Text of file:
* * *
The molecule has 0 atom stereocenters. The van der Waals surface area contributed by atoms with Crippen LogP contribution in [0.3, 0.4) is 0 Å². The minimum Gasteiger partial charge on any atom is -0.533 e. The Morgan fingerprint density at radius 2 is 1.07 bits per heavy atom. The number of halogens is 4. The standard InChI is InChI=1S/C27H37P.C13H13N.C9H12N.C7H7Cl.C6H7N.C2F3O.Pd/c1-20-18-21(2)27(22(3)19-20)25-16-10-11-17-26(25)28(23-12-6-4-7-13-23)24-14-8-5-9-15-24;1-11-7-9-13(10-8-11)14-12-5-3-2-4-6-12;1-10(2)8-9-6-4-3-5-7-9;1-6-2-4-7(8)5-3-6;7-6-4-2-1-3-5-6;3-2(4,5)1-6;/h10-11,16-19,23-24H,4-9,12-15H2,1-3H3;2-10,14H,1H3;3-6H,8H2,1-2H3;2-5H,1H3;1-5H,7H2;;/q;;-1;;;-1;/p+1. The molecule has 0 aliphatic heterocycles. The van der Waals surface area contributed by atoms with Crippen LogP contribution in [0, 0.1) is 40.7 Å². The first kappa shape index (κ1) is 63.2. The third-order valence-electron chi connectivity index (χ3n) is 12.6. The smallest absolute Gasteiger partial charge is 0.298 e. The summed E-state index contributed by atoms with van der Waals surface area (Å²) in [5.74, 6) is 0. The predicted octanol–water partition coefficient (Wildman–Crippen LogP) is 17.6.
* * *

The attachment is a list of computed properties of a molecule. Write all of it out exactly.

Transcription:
The molecule has 0 atom stereocenters. The van der Waals surface area contributed by atoms with Crippen LogP contribution in [0.3, 0.4) is 0 Å². The minimum Gasteiger partial charge on any atom is -0.533 e. The Morgan fingerprint density at radius 2 is 1.07 bits per heavy atom. The number of halogens is 4. The standard InChI is InChI=1S/C27H37P.C13H13N.C9H12N.C7H7Cl.C6H7N.C2F3O.Pd/c1-20-18-21(2)27(22(3)19-20)25-16-10-11-17-26(25)28(23-12-6-4-7-13-23)24-14-8-5-9-15-24;1-11-7-9-13(10-8-11)14-12-5-3-2-4-6-12;1-10(2)8-9-6-4-3-5-7-9;1-6-2-4-7(8)5-3-6;7-6-4-2-1-3-5-6;3-2(4,5)1-6;/h10-11,16-19,23-24H,4-9,12-15H2,1-3H3;2-10,14H,1H3;3-6H,8H2,1-2H3;2-5H,1H3;1-5H,7H2;;/q;;-1;;;-1;/p+1. The molecule has 0 aliphatic heterocycles. The van der Waals surface area contributed by atoms with Crippen LogP contribution in [0, 0.1) is 40.7 Å². The first kappa shape index (κ1) is 63.2. The third-order valence-electron chi connectivity index (χ3n) is 12.6. The smallest absolute Gasteiger partial charge is 0.298 e. The summed E-state index contributed by atoms with van der Waals surface area (Å²) in [5.74, 6) is 0. The predicted octanol–water partition coefficient (Wildman–Crippen LogP) is 17.6.